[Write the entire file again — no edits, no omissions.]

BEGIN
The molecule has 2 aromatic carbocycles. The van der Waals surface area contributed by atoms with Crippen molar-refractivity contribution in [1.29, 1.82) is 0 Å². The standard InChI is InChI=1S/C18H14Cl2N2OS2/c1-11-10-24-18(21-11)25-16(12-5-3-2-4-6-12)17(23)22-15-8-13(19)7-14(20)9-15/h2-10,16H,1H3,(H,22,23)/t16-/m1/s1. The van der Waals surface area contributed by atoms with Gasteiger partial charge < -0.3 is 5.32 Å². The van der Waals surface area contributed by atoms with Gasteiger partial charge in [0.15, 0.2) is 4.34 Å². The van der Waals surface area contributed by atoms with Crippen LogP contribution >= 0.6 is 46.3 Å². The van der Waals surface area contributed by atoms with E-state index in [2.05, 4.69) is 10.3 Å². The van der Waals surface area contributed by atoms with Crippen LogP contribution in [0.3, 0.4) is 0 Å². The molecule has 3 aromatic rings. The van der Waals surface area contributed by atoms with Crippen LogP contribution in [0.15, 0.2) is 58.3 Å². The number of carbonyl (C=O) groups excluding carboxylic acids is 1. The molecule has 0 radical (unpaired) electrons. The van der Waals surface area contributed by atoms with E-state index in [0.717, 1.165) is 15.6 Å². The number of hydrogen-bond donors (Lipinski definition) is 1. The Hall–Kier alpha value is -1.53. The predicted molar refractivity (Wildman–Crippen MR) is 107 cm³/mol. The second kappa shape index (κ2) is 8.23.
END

The molecule has 2 aromatic carbocycles. The van der Waals surface area contributed by atoms with Crippen molar-refractivity contribution in [1.29, 1.82) is 0 Å². The standard InChI is InChI=1S/C18H14Cl2N2OS2/c1-11-10-24-18(21-11)25-16(12-5-3-2-4-6-12)17(23)22-15-8-13(19)7-14(20)9-15/h2-10,16H,1H3,(H,22,23)/t16-/m1/s1. The van der Waals surface area contributed by atoms with Gasteiger partial charge < -0.3 is 5.32 Å². The van der Waals surface area contributed by atoms with Gasteiger partial charge in [0.15, 0.2) is 4.34 Å². The van der Waals surface area contributed by atoms with Crippen LogP contribution >= 0.6 is 46.3 Å². The van der Waals surface area contributed by atoms with E-state index in [2.05, 4.69) is 10.3 Å². The van der Waals surface area contributed by atoms with Crippen LogP contribution in [0.3, 0.4) is 0 Å². The molecule has 3 aromatic rings. The van der Waals surface area contributed by atoms with Crippen LogP contribution in [0.15, 0.2) is 58.3 Å². The number of carbonyl (C=O) groups excluding carboxylic acids is 1. The molecule has 0 radical (unpaired) electrons. The van der Waals surface area contributed by atoms with E-state index in [0.717, 1.165) is 15.6 Å². The number of hydrogen-bond donors (Lipinski definition) is 1. The Hall–Kier alpha value is -1.53. The predicted molar refractivity (Wildman–Crippen MR) is 107 cm³/mol. The second kappa shape index (κ2) is 8.23.